The same night I had a dream that I was in Guatemala in the middle of nowhere and I was due to fly out of there. I didn't know what time my flight was but I knew there was only one flight on that day. I looked up the information and found out it left at 4:00. I thought this was perfect because it was around 2 or 3 in the afternoon. But then the people with me explained that we were 4 hours away from the airport and we'd never make it on time. I missed my only chance out of there!
Okay, so the truth is there were other ferries leaving later in the first dream (though I would be late to work) and there were flights leaving the next day in the second dream. But I'm sure you can all understand the frustration of just missing that departure.
I'm sure everything is fine and my advisor will approve the portfolio with no requested revisions. But until I find out I'm just trying not to stress too much!

Otherwise this has been...another week.

I helped lead my Wednesday class, Computing and the Developing World, with another professor from my school. He talked about participatory design, its background and definition and origins, etc. Then I talked about participatory design in developing countries, some specific examples and some challenges. Then we facilitated a discussion on the topic. It was pretty laid back and interesting.

My research methods class, I'm sorry to say, is a bit inane. I'm a little disappointed.

My Tools for Transformation class is always good. I've got a paper due this weekend that compares three contemporary social entrepreneurs. The first is Muhammad Yunus, the founder of the Grameen Bank in Bangladesh. (I think I mentioned elsewhere that you should all go out and read his book Banker to the Poor.) The second one I'm looking at is Rigoberto Zamora who founded Probigua in Guatemala. The third is Beulah Thumbadoo "who has made it her life's work to get South Africa to read."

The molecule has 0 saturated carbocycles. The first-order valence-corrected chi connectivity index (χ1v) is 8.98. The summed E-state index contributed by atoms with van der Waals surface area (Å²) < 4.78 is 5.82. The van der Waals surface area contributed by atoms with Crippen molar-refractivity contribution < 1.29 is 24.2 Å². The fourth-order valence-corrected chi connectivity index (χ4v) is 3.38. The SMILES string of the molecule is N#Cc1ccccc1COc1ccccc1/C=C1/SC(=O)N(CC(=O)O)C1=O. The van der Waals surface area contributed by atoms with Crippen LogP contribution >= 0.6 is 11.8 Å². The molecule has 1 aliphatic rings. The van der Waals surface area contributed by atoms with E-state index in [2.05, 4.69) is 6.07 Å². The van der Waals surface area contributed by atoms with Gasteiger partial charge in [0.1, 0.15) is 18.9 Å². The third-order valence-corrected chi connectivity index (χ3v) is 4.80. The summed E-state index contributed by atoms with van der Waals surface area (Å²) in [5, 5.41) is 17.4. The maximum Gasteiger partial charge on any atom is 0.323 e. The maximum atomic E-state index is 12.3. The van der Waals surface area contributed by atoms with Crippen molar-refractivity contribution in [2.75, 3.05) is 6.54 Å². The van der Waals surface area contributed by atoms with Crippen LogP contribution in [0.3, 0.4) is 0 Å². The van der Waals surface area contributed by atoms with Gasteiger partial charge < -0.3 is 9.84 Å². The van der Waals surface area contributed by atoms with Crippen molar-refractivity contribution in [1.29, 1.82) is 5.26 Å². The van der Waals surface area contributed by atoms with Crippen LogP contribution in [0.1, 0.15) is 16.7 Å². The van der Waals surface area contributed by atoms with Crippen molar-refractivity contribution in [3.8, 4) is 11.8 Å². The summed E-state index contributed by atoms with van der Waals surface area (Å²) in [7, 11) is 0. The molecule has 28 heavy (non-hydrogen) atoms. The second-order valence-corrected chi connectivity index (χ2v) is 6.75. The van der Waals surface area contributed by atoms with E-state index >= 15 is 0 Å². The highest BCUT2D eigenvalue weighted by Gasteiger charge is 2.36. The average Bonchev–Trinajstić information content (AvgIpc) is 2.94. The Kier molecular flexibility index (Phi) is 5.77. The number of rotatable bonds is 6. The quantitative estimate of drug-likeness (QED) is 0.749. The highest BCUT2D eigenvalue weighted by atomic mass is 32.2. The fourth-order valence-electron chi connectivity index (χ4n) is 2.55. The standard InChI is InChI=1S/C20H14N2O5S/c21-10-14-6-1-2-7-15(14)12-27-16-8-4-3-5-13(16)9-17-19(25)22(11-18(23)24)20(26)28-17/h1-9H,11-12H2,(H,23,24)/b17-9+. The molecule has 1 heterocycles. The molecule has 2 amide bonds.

I've already finished Banker to the Poor (and started on the paper), and now I'm onto The White Man's Burden (a fascinating book), which I'll eventually be comparing with The End of Poverty.

It's weird to admit, but this development stuff lights my fire a bit more than the library stuff.


Thursday, October 04, 2007

Okay guys, I gotta brain dump.

I'm taking this class called Tools for Transformation taught by a practitioner in the field who works with World Vision. So our first class he has us start brainstorming what are the primary threats to life on earth...

global warming and pollution
homogenization of biosphere / lack of diversity
resource distribution
over-population
terrorism and wars
AIDS and other diseases
corruption and crime
deforestation
lack of cooperation between countries
violence against women
limited access to information and technology
national debt
lack of access to the basics of life like food and water
peak oil crisis
imperialism
urbanization
overconsumption
extreme poverty
waste disposal
wealth gap
species extinction
ozone depletion
loss of top soil
and on and on!

The experts in the field say that if we fail to address these problems it will result in societal collapse or violence. There are a whole range of reasons for why governments and others don't respond to these (which I won't list).

We did start making lists of what are critical success factors that will help development people and others overcome these problems:

Creativity
farsighted planning
clear goals and targets
sustainability
education / knowledge / awareness
evaluation and measurement
cross-cultural awareness and understanding
money/resources
knowledge of history (failures & successes)
cooperation
social networks
guts & brains
technical knowledge

This was the class brainstorm. We also heard about what several different authors had to say:

  • different kinds of capital (human, resource, etc)
  • capital, labor, land, ingenuity
  • Uphoff: ideas, ideals, friendship
  • Landes: literacy, time consciousness, optimism
  • Inglehart: need a value system that emphasizes rule of law and tolerance of expression
  • de Soto: the ability to obtain title to a non-fixed asset
The second half of that list was from tonight. After finishing that discussion, we moved on to defining poverty. Your assumptions about poverty and its causes and impacts determine your responses. So it is important to know what your assumptions are. The class worked to define poverty as follows:

lack of basics: food, shelter, water, education